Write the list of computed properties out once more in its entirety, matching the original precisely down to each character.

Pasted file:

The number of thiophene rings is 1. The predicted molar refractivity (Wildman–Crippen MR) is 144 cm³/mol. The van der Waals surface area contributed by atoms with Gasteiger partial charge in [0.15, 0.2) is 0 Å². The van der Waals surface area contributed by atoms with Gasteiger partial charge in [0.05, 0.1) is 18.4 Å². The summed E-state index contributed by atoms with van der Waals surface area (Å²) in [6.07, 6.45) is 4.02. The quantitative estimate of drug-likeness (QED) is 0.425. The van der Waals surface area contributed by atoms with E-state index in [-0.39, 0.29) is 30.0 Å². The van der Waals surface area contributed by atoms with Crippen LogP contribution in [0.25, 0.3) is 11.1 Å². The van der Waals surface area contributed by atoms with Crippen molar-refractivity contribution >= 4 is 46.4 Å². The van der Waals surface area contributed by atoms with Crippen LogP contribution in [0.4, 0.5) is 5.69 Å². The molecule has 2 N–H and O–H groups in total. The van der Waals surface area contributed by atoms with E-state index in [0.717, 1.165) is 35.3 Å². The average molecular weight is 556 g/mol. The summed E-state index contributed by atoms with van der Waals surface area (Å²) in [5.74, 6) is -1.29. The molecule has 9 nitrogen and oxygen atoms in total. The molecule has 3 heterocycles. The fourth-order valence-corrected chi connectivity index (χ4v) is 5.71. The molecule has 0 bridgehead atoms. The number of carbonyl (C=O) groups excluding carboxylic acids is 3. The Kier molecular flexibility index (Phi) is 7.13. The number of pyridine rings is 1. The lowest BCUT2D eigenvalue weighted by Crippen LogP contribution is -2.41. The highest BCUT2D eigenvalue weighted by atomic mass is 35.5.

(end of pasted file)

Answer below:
The number of thiophene rings is 1. The predicted molar refractivity (Wildman–Crippen MR) is 144 cm³/mol. The van der Waals surface area contributed by atoms with Gasteiger partial charge in [0.15, 0.2) is 0 Å². The van der Waals surface area contributed by atoms with Gasteiger partial charge in [0.05, 0.1) is 18.4 Å². The summed E-state index contributed by atoms with van der Waals surface area (Å²) in [6.07, 6.45) is 4.02. The quantitative estimate of drug-likeness (QED) is 0.425. The van der Waals surface area contributed by atoms with E-state index in [-0.39, 0.29) is 30.0 Å². The van der Waals surface area contributed by atoms with Crippen LogP contribution in [0.25, 0.3) is 11.1 Å². The van der Waals surface area contributed by atoms with Crippen molar-refractivity contribution >= 4 is 46.4 Å². The van der Waals surface area contributed by atoms with Crippen LogP contribution in [0.4, 0.5) is 5.69 Å². The molecule has 2 N–H and O–H groups in total. The van der Waals surface area contributed by atoms with E-state index in [0.717, 1.165) is 35.3 Å². The average molecular weight is 556 g/mol. The summed E-state index contributed by atoms with van der Waals surface area (Å²) in [5.74, 6) is -1.29. The molecule has 9 nitrogen and oxygen atoms in total. The molecule has 3 heterocycles. The fourth-order valence-corrected chi connectivity index (χ4v) is 5.71. The molecule has 0 bridgehead atoms. The number of carbonyl (C=O) groups excluding carboxylic acids is 3. The Kier molecular flexibility index (Phi) is 7.13. The number of pyridine rings is 1. The lowest BCUT2D eigenvalue weighted by Crippen LogP contribution is -2.41. The highest BCUT2D eigenvalue weighted by atomic mass is 35.5.